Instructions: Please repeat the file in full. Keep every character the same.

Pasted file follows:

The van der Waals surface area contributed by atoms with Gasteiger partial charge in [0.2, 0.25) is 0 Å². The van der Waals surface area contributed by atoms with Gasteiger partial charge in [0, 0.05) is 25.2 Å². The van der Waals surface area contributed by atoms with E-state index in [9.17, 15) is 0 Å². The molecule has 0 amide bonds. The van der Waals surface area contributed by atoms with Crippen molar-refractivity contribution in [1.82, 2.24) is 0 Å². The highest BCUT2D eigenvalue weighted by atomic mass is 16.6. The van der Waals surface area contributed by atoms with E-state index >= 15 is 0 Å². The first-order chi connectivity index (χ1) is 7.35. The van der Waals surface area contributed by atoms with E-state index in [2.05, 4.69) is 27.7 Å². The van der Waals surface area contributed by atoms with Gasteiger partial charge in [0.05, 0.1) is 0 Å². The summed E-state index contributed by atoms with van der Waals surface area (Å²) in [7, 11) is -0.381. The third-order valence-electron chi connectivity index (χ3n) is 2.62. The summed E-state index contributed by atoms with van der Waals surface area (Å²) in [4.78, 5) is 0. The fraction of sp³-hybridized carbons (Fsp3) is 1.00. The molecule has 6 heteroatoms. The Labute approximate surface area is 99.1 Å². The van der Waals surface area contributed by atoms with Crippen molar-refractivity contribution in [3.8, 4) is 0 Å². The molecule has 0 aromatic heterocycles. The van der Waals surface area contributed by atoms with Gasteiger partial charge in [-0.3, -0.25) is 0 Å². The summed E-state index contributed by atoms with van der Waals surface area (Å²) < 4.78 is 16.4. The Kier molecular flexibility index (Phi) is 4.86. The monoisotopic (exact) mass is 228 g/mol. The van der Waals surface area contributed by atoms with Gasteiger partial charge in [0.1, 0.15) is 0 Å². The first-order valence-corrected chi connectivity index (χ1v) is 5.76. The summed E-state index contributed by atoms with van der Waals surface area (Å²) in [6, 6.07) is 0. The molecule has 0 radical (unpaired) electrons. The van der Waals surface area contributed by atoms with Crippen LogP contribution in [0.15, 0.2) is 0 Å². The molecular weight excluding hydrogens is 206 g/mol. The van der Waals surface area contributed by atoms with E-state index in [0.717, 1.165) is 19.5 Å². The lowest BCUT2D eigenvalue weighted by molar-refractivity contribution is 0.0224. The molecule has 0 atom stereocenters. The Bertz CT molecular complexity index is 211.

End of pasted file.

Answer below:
The van der Waals surface area contributed by atoms with Gasteiger partial charge in [0.2, 0.25) is 0 Å². The van der Waals surface area contributed by atoms with Gasteiger partial charge in [0, 0.05) is 25.2 Å². The van der Waals surface area contributed by atoms with E-state index in [9.17, 15) is 0 Å². The molecule has 0 amide bonds. The van der Waals surface area contributed by atoms with Crippen molar-refractivity contribution in [1.82, 2.24) is 0 Å². The highest BCUT2D eigenvalue weighted by atomic mass is 16.6. The van der Waals surface area contributed by atoms with E-state index >= 15 is 0 Å². The first-order chi connectivity index (χ1) is 7.35. The van der Waals surface area contributed by atoms with E-state index in [2.05, 4.69) is 27.7 Å². The van der Waals surface area contributed by atoms with Gasteiger partial charge in [0.05, 0.1) is 0 Å². The summed E-state index contributed by atoms with van der Waals surface area (Å²) in [7, 11) is -0.381. The third-order valence-electron chi connectivity index (χ3n) is 2.62. The summed E-state index contributed by atoms with van der Waals surface area (Å²) in [4.78, 5) is 0. The fraction of sp³-hybridized carbons (Fsp3) is 1.00. The molecule has 6 heteroatoms. The Labute approximate surface area is 99.1 Å². The van der Waals surface area contributed by atoms with Crippen molar-refractivity contribution in [3.8, 4) is 0 Å². The molecule has 0 aromatic heterocycles. The van der Waals surface area contributed by atoms with Gasteiger partial charge in [-0.3, -0.25) is 0 Å². The summed E-state index contributed by atoms with van der Waals surface area (Å²) < 4.78 is 16.4. The Kier molecular flexibility index (Phi) is 4.86. The monoisotopic (exact) mass is 228 g/mol. The van der Waals surface area contributed by atoms with Gasteiger partial charge in [0.1, 0.15) is 0 Å². The first-order valence-corrected chi connectivity index (χ1v) is 5.76. The summed E-state index contributed by atoms with van der Waals surface area (Å²) in [6, 6.07) is 0. The molecule has 0 radical (unpaired) electrons. The van der Waals surface area contributed by atoms with Crippen LogP contribution in [0.15, 0.2) is 0 Å². The molecular weight excluding hydrogens is 206 g/mol. The van der Waals surface area contributed by atoms with E-state index in [0.717, 1.165) is 19.5 Å². The lowest BCUT2D eigenvalue weighted by molar-refractivity contribution is 0.0224. The molecule has 0 atom stereocenters. The Bertz CT molecular complexity index is 211.